Every evening, Jigme Singye Wangchuck, the fourth king of Bhutan and father of the present king, rides a bicycle as part of his exercise regimen. He pedals swiftly up a steep mountain road, followed by just one cyclist guard. In his traditional costume, with no show of pomp or ceremony to mark his passage, he could be just another of the many Bhutanese commoners who cycle for their health.

We are standing on the hillside, watching the lights of Thimpu come on far below, when the king whizzes past on his cycle. ‘The king, that’s the fourth king, you are so lucky...’ gushes Sonam, the girl with us, breathless with excitement. ‘How do you know it’s him,’ we chorus. ‘Ï recognised him,’ she says, ‘and the guard behind him was wearing the palace livery.’

This little episode reflects much of what Bhutan is today. Its people still have a fairytale respect for their royalty; their faith in their way of life is touchingly earnest. And they seem determined to hold on to their culture and beliefs even as the wind of change blows softly in, winding its way through the valleys and passes to curl insidiously around their minds.

There is much in Bhutan to delight the eye and intrigue the senses. The first sight of a people still dressed in their traditional costumes comes as a bit of a shock. The men who pick us up at the airport are in traditional dress, a heavy coat-like garment tied at the waist, socks that reach their ankles, and shoes. It’s not just for special occasions; the gho is common everyday attire and the men look amazingly comfortable in its warm folds.

The women match them perfectly. The ankle-length kera in colourful patterns teamed with a blouse and a jacket held together by a brooch lends them infinite gracefulness. I spend my entire stay watching how the colours and patterns mix and match for an unending variety of looks, while the silhouette remains the same. Westerners must wonder thus at our sari-clad women.

Yet, along the main streets of Thimpu, the capital, shops sell a variety of western clothes, cheap synthetics stitched into jackets and knitted into tights and blouses. Jeans and halter tops stand boldly on mannequins. And yes, even the graceful Sonam, who floats through the day on soft feet, sometimes chooses to dress differently. A refreshing change but somehow it robs her of her classic beauty. Other signs of change are more alarming. A kilometre away from Thimpu with its houses and buildings of carved and painted wood that blend smoothly with the verdant surroundings, the air is sharp with the sound of machines and men. Buildings reach up many floors along the swift flowing river, their frames are brick, not mud, their fronts in some cases will be of toughened glass. Renting a house is the first choice for many city-dwellers, and builders are finding ways to cash in on the growing need.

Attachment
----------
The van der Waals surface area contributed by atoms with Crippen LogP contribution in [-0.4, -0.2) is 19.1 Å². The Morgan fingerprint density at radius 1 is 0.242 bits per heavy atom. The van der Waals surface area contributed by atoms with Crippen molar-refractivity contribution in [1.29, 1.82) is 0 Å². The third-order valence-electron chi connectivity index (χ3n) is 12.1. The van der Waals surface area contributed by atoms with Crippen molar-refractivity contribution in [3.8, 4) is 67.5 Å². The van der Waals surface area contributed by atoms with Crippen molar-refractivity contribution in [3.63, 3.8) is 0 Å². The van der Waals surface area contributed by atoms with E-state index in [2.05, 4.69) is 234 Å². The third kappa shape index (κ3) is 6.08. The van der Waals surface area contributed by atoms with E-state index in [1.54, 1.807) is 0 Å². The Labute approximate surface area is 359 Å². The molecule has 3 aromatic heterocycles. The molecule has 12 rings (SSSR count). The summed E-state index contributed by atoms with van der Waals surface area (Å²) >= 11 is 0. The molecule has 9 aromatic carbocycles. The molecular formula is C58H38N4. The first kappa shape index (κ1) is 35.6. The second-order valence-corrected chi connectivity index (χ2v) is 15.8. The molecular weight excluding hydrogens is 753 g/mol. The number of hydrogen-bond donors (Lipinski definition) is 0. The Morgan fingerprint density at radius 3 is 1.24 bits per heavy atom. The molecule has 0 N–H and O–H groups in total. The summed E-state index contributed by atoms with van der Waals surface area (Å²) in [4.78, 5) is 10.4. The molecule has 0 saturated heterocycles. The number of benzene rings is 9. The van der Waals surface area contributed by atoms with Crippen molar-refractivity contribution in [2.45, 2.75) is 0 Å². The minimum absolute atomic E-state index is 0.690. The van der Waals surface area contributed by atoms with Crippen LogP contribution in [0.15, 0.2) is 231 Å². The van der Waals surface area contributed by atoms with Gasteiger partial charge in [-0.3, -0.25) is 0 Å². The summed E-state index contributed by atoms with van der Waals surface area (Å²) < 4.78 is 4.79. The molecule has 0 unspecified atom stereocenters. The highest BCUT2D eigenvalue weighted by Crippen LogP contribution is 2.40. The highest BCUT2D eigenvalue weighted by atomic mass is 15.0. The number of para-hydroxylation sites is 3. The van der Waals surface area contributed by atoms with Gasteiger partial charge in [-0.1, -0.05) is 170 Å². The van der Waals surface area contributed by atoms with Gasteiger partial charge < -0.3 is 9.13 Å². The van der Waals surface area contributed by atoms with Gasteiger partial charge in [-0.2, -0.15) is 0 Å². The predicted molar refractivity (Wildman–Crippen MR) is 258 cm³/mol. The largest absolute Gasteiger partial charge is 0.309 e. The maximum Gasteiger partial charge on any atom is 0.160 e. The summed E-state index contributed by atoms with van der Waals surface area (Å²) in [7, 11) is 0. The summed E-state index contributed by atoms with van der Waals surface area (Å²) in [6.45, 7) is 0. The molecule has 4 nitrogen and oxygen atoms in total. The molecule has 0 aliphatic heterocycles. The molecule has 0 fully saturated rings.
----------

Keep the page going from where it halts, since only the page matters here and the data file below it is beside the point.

Many city-dwellers own land in far-off villages. Lakey, in her 20s, works in media and lives in Thimpu while her ancestral home is in a village close to Paro.

When it is time to plant paddy, the 23-year-old takes time off to go home and help her family with farming. “Ï weed the paddy, I milk the cows, it’s hard work,” she says. “Life in the city makes chores that were part of our lives not so long ago almost too tough to bear.”

Tenzing on the other hand admits that though his mother owned land in the east she gave them away when she moved to Paro. “Land we don’t want is either sold or given away to relatives,” he explains, “my mother gave hers to her sister.”

The mood for change has accelerated since the once closed kingdom opened itself to the world. The fourth king opened the doors by aiding the formation of the country’s first democratic government headed by a constitutional monarch. Reportedly, his subjects wept at the idea but have come to terms with democracy, with its attendant aspects: a growing media, electioneering, penal codes et al.

More sweeping was the opening of Bhutan to the Internet and television. Today, saffron dressed young monks hold cell phones and the prayer wheel alternately, and an evening visit to shops selling bolts of Chinese silk in Thimpu can get you a disinterested glance from an attendant immersed in the latest soap beamed by Indian TV.

The present seems secure. The Gross National Happiness index is still a tenet to live by, though some youngsters I quizzed were not sure what the four pillars of the tenet were. Rivers and trees are still considered sacred, as are mountains (mountaineering is prohibited by law) and God is omnipresent on hilltops, in homes and dronzes, and in Bhutanese lives.

I watch amazed as a monk prostrates at every step of the uphill route to his monastery, and wonder if any of the approximately 50,000 young people who live in the country would also consider such an open display of devotion to their religion. Yet godliness resides in the smiles and the soft speech of the Bhutanese. Hopefully, the winds that are blowing in will not steal that away. To me it seems that as long as ‘the soul of Bhutan’ lives on in its faith in a loving God, the country will remain insured from facelessness. And the fourth King can pedal away on his daily constitutional knowing all is well in his country.